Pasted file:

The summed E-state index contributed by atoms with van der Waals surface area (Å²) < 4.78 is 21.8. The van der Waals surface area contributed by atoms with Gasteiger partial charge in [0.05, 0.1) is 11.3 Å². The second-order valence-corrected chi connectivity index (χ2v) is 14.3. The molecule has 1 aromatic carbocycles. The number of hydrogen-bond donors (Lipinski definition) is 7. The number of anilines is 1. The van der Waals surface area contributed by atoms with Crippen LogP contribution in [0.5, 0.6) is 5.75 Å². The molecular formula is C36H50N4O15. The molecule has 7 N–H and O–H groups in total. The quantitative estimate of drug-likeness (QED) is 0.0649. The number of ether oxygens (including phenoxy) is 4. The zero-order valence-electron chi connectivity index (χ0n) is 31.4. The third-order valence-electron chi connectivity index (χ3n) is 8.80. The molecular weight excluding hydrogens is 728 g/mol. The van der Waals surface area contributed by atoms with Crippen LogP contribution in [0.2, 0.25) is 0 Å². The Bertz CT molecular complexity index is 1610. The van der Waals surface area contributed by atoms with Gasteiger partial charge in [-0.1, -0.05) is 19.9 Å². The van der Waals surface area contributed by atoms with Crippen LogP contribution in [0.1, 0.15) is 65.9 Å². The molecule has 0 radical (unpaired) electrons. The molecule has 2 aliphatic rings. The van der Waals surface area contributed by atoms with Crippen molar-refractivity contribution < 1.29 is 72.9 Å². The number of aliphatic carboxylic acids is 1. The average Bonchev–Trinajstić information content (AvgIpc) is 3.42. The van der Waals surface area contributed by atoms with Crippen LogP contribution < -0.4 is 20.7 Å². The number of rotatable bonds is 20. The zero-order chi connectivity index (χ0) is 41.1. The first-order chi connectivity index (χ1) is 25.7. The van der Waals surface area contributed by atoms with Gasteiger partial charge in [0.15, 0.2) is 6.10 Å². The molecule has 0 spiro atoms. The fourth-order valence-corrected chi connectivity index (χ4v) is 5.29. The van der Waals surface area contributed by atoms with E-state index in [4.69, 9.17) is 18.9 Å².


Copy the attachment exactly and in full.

The summed E-state index contributed by atoms with van der Waals surface area (Å²) < 4.78 is 21.8. The van der Waals surface area contributed by atoms with Gasteiger partial charge in [0.05, 0.1) is 11.3 Å². The second-order valence-corrected chi connectivity index (χ2v) is 14.3. The molecule has 1 aromatic carbocycles. The number of hydrogen-bond donors (Lipinski definition) is 7. The number of anilines is 1. The van der Waals surface area contributed by atoms with Crippen LogP contribution in [0.5, 0.6) is 5.75 Å². The molecular formula is C36H50N4O15. The molecule has 7 N–H and O–H groups in total. The quantitative estimate of drug-likeness (QED) is 0.0649. The number of ether oxygens (including phenoxy) is 4. The zero-order valence-electron chi connectivity index (χ0n) is 31.4. The third-order valence-electron chi connectivity index (χ3n) is 8.80. The molecular weight excluding hydrogens is 728 g/mol. The van der Waals surface area contributed by atoms with Crippen LogP contribution in [0.2, 0.25) is 0 Å². The Bertz CT molecular complexity index is 1610. The van der Waals surface area contributed by atoms with Gasteiger partial charge in [-0.1, -0.05) is 19.9 Å². The van der Waals surface area contributed by atoms with Crippen LogP contribution in [0.1, 0.15) is 65.9 Å². The molecule has 0 radical (unpaired) electrons. The molecule has 2 aliphatic rings. The van der Waals surface area contributed by atoms with Crippen molar-refractivity contribution < 1.29 is 72.9 Å². The number of aliphatic carboxylic acids is 1. The average Bonchev–Trinajstić information content (AvgIpc) is 3.42. The van der Waals surface area contributed by atoms with Crippen LogP contribution < -0.4 is 20.7 Å². The number of rotatable bonds is 20. The zero-order chi connectivity index (χ0) is 41.1. The first-order chi connectivity index (χ1) is 25.7. The van der Waals surface area contributed by atoms with Gasteiger partial charge in [0.15, 0.2) is 6.10 Å². The molecule has 0 spiro atoms. The fourth-order valence-corrected chi connectivity index (χ4v) is 5.29. The van der Waals surface area contributed by atoms with E-state index in [4.69, 9.17) is 18.9 Å².